Return to the VTRC Home Page
Click here to print the printer friendly version of this page.
Page Title: VTRC Report Detail

The contents of this report reflect the views of the author(s), who is responsible for the facts and the accuracy of the data presented herein. The contents do not necessarily reflect the official views or policies of the Virginia Department of Transportation, the Commonwealth Transportation Board, or the Federal Highway Administration. This report does not constitute a standard, specification, or regulation. Any inclusion of manufacturer names, trade names, or trademarks is for identification purposes only and is not to be considered an endorsement.


Evaluation of the Effect on Aggregate Properties of Samples Extracted Using the Ignition Furnace
Prowell, Brian D.
Carter, Chester B.
Year: 2000
VTRC No.: 00-IR1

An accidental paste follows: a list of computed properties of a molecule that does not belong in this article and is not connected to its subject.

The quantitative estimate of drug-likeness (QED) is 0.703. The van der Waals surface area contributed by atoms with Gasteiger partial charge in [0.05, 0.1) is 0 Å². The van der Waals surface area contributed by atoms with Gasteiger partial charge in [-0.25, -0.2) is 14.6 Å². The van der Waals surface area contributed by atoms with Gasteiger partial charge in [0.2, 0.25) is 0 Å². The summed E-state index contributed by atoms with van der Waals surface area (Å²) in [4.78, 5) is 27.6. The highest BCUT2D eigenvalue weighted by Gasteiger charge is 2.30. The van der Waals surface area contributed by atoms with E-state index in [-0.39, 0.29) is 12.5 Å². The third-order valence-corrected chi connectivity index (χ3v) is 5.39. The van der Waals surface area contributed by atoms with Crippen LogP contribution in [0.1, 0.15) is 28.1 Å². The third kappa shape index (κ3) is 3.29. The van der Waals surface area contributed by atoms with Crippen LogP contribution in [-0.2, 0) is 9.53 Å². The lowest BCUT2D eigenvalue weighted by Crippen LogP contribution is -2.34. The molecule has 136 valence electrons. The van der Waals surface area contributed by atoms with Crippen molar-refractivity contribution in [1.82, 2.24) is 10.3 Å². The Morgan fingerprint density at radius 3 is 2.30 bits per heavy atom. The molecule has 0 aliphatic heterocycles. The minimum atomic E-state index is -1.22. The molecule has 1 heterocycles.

Abstract: The Superpave mix design system includes four consensus aggregate properties to ensure aggregate quality: coarse aggregate angularity, flat and elongated particles, fine aggregate angularity, and sand equivalent. In addition to determining these consensus aggregate properties, ascertaining aggregate gradations and specific gravities are also required to complete an optimal mix design. A method of extracting the asphalt from recycled asphalt pavement (or from quality control/quality assurance samples) that would produce a clean aggregate sample for analysis was needed. VDOT has used the ignition method for determining asphalt content and for the recovery of aggregates for gradation analysis since 1995. This study evaluated the effect on aggregate properties of samples extracted using the ignition furnace. For the purposes of the study, recycled asphalt pavement was artificially produced by mixing virgin aggregates with asphalt and aging the mixture prior to extraction in the ignition furnace. Consensus aggregate properties, specific gravity tests, and gradation analysis were performed on three replicates each of the virgin and recovered aggregates. Only the sand equivalent test and aggregate-specific gravities showed regular significant differences. It was found that the specific gravity values measured for aggregates recovered using the ignition furnace were closer to the measured values for the virgin aggregates than the effective specific gravity method which has been traditionally used for estimating a bulk gravity for recycled asphalt pavement. As a result of this study, recommendations were made to the Virginia Department of Transportation to change testing requirements on recycled asphalt pavement.